Bloomberg Law
March 23, 2023, 4:55 PM

Regulators Revive 401(k) Fiduciary Effort in New Legal Landscape

Austin R. Ramsey
Austin R. Ramsey

Financial advisers are gearing up for round two in a fight against the US Labor Department over 401(k) fiduciary investment advice standards, this time armed with key federal court victories and new state and federal rules.

The department is drafting new regulations (RIN: 1210-AC02) that are expected to broaden the definition of an investment advice fiduciary as it applies to retirement plans, extending regulatory controls outside traditional private-sector employer-sponsored pensions into banking and insurance products.

It’s the latest development in a 13-year saga over the reach of strict fiduciary standards of conduct that threaten to upset the types of compensation advisers and broker-dealers can earn when they recommend transferring assets outside well-regulated workplace 401(k)s.

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Backed by consumer activists, the department’s Employee Benefits Security Administration says it wants to protect hard-earned nest eggs against investment industry bad actors charging higher fees, while banks and insurers argue that stricter standards are crippling and threaten to strip retirees’ access to lifetime income options.

Now, though, members of the regulated community say they believe the tide is turning in their favor.

“The world has changed from where things stood back in 2010 when they first started this effort,” said Jason Berkowitz, chief legal and regulatory affairs officer at the Insured Retirement Institute. “We don’t think that there’s really a need for the sorts of changes that DOL is interested in, and I think there are a lot of uphill battles they’ve got to fight.”

It’s not clear when the department will officially propose its new rule, but it appeared on its most recent regulatory agenda, and benefits advisers say they expect it to be issued sometime this year. The Labor Department didn’t immediately respond to a Bloomberg Law request for comment on the rule and its timing.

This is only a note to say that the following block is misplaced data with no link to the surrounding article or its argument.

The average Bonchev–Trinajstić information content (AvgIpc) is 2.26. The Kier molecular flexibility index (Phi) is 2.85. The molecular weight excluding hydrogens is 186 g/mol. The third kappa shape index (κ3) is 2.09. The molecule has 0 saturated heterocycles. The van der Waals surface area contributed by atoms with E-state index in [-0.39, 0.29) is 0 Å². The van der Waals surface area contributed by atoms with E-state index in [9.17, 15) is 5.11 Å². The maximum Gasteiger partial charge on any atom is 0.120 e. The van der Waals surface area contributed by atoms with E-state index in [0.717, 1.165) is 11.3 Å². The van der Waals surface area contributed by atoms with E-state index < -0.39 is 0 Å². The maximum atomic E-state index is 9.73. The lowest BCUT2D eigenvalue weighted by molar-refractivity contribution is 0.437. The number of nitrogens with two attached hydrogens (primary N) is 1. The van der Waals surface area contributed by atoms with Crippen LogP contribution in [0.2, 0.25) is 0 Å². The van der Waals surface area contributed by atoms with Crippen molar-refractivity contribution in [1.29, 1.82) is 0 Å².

Changing Landscape

The financial industry is coalescing around a different, slightly less burdensome standard of conduct that’s still designed to insure investors aren’t duped into paying higher fees. Since 2010, when the Labor Department first announced its intent to expand the definition of an investment advice fiduciary, the best-interest model has become the preferred method for advising clients, according to industry groups and advisers.

Until recently, broker-dealers only had to insure the products they marketed were “suitable” for their clients. The DOL wanted to raise that standard to the highest fiduciary level, while giving financial professionals the leeway to operate in the best interest of their clients as long as they and their employers complied with a strict set of disclosure and reporting requirements.

Since the DOL’s last attempt at fiduciary rulemaking failed an appeals court test, other state and federal regulators have swooped in to fill that void.

“There has been a dramatic change to the regulatory world in the last few years,” said Brad Campbell, a Faegre Drinker Biddle & Reath LLP partner and former top DOL benefits official under the George W. Bush administration.

The Securities and Exchange Commission has doubled down on its effort to enforce Trump-era rules that hold broker-dealers to a “best-interest” standard of conduct when selling retail investment products. Last year, the SEC issued a staff bulletin putting financial advisers on notice of strict oversight when they recommend participants roll over their assets out of a plan.